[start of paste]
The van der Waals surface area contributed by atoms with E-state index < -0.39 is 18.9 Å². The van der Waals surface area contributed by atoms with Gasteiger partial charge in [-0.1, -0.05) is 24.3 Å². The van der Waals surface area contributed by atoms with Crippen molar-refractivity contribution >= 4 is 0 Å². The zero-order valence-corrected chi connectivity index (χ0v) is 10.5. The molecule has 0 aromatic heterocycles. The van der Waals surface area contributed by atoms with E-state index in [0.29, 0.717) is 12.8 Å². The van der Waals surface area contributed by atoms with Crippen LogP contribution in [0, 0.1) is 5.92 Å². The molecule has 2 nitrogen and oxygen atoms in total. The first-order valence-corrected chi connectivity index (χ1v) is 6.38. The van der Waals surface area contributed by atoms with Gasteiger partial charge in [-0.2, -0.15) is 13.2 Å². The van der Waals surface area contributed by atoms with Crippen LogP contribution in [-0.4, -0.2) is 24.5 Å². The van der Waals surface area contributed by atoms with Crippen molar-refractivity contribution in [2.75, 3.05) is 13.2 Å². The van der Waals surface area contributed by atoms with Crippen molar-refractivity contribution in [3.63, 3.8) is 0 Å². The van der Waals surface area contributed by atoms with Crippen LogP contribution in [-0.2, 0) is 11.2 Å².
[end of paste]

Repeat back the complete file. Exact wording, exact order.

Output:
The van der Waals surface area contributed by atoms with E-state index < -0.39 is 18.9 Å². The van der Waals surface area contributed by atoms with Gasteiger partial charge in [-0.1, -0.05) is 24.3 Å². The van der Waals surface area contributed by atoms with Crippen molar-refractivity contribution >= 4 is 0 Å². The zero-order valence-corrected chi connectivity index (χ0v) is 10.5. The molecule has 0 aromatic heterocycles. The van der Waals surface area contributed by atoms with E-state index in [0.29, 0.717) is 12.8 Å². The van der Waals surface area contributed by atoms with Crippen LogP contribution in [0, 0.1) is 5.92 Å². The molecule has 2 nitrogen and oxygen atoms in total. The first-order valence-corrected chi connectivity index (χ1v) is 6.38. The van der Waals surface area contributed by atoms with Gasteiger partial charge in [-0.2, -0.15) is 13.2 Å². The van der Waals surface area contributed by atoms with Crippen LogP contribution in [-0.4, -0.2) is 24.5 Å². The van der Waals surface area contributed by atoms with Crippen molar-refractivity contribution in [2.75, 3.05) is 13.2 Å². The van der Waals surface area contributed by atoms with Crippen molar-refractivity contribution in [3.63, 3.8) is 0 Å². The van der Waals surface area contributed by atoms with Crippen LogP contribution in [-0.2, 0) is 11.2 Å².